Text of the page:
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Illegal fencing persists

2022-08-18  Kuzeeko Tjitemisa

Illegal fencing persists

Despite President Hage Geingob’s directives for relevant ministries to put shoulders to the wheel and start implementing laws prohibiting illegal fencing in various communal areas, the prohibitive practice persists to the detriment of farmers in communal areas.

The issue came to the fore during a recent visit of parliamentarians to Otjozondjupa, Zambezi and the Kavango East region, where many raised concerns about the increase in illegal fencing in communal areas.

“The Geiriku Traditional Authority in Kavango east and Ju/Hoansi Traditional Authority leaders in Tsumkwe, Otjozondjupa region, were concerned with the increasing number of illegal fencing in communal areas,” reads part of the report, tabled in the National Council by its chairperson Lukas Muha in the chamber this week.

It is recorded that Ohangwena tops the list with 107 cases of illegal fencing reported between 2012 and 2015, followed by Otjozondjupa with 58 cases recorded during the same period, Omaheke (48), Omusati (42), Kavango East and West (36) and Oshikoto (16).

Geingob, just after the land conference in 2018, directed then safety and security minister Charles Namoloh to start implementing laws prohibiting illegal fencing in various communal areas without further delay. 

At the time, Geingob said he is gravely disturbed by incidents of illegal fencing that are prevalent across communal areas, where these barriers restrict the movement of livestock.

Section 18 of the Communal Land Reform Act (Act 5 of 2002), enacted in 2003, takes a strong position against the erection of fences on communal lands, which is prevalent in Omusati, Ohangwena, Oshikoto, Omaheke and Otjozondjupa regions.

“A sensitisation and consultation process should start before law enforcement agencies move swiftly to enforce the law without fear and favour,” Geingob said at the time.

The Legal Assistance Centre (LAC) has over the years called for the removal of illegal fences in communal areas, saying they increase inequality between Namibians – those that can afford fencing materials and those fenced out.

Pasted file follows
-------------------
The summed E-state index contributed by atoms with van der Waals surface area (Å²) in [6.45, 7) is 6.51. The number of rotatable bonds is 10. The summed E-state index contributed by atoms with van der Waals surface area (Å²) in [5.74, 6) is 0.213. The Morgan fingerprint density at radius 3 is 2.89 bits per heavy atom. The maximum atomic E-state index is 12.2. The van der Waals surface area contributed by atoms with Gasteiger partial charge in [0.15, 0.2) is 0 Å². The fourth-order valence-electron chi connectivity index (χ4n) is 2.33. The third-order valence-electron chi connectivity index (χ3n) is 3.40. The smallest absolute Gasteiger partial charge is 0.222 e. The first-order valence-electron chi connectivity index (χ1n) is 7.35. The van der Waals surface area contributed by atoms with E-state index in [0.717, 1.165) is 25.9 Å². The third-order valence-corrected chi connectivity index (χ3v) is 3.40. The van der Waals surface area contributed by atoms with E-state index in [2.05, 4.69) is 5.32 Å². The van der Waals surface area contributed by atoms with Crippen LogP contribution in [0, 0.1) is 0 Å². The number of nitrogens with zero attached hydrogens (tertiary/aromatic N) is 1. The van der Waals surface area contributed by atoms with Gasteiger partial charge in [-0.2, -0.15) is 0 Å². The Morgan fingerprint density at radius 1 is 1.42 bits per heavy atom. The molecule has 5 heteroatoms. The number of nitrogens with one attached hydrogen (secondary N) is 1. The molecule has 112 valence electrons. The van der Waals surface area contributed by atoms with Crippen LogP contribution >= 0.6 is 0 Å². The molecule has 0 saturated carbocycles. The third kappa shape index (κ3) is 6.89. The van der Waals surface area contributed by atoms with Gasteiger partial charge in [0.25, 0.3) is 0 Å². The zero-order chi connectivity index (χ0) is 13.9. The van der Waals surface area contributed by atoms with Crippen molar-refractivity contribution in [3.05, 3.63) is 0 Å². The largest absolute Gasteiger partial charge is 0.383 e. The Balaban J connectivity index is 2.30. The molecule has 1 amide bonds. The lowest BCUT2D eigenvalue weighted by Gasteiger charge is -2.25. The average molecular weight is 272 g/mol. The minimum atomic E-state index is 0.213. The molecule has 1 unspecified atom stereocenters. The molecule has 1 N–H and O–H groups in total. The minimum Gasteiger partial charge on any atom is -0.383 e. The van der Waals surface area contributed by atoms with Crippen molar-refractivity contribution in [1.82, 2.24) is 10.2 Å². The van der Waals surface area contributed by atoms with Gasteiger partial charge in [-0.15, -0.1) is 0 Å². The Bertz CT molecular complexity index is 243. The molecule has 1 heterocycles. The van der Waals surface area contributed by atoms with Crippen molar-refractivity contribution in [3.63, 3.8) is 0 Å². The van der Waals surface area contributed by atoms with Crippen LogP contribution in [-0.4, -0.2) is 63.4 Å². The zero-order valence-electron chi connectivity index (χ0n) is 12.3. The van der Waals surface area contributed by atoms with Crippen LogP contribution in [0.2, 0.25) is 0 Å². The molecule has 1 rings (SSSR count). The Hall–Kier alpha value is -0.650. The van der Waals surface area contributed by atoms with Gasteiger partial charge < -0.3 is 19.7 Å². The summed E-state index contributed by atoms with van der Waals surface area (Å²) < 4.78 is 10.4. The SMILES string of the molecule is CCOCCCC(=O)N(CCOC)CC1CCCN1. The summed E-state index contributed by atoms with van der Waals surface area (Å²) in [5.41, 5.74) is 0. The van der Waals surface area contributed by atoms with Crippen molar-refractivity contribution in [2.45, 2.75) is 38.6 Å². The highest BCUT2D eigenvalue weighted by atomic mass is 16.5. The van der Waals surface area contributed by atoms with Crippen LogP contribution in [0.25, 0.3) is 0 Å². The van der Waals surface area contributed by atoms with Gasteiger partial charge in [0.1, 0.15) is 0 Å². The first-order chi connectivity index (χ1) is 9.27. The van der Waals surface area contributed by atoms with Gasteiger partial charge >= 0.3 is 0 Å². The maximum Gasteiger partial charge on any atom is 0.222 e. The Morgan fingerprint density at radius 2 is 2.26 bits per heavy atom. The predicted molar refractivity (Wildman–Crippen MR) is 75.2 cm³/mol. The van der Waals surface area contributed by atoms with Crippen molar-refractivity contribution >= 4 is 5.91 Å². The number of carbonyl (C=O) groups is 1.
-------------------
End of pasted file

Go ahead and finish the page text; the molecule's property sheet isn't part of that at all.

LAC’s then coordinator on land, environment and development Willem Odendaal was of the view that illegal fencing in communal areas does not only affect grazing for the poor but also prohibits poor people from accessing firewood, thatching grass and even veld food that the poorest members of traditional communities depend on for their livelihood.

He said if ignored, illegal fencing is effectively rewarded, leading other fenced-off areas to ensure they have access to some part of the commonage.

Contacted for comment, the office of land reform minister Calle Schlettwein referred this reporter to a comment he made during a recent visit to Bravo, a resettlement farm in the Kavango West region.

Schlettwein said illegal fencing of communal areas is a problem Namibia is facing in many regions, where people move in and through illegitimate ways get access to land without proper leaseholds or the authority of traditional authorities the involvement of land boards. 

“And it is a whole series of events that need to be cleaned up and relooked at so that our resettlement programmes go back to what they are supposed to be,” he added.

The Land Bill, brought to parliament last year, will allow for an increased fine for illegal fencing in a bid to rid the country of the practice, which has left many farmers without proper grazing for their livestock.

According to an update on the resolutions of the second land conference released last month, such an act will attract a fine of N$15 000 once the bill becomes law. 

The fine for such transgression currently stands at N$4 000.


2022-08-18  Kuzeeko Tjitemisa

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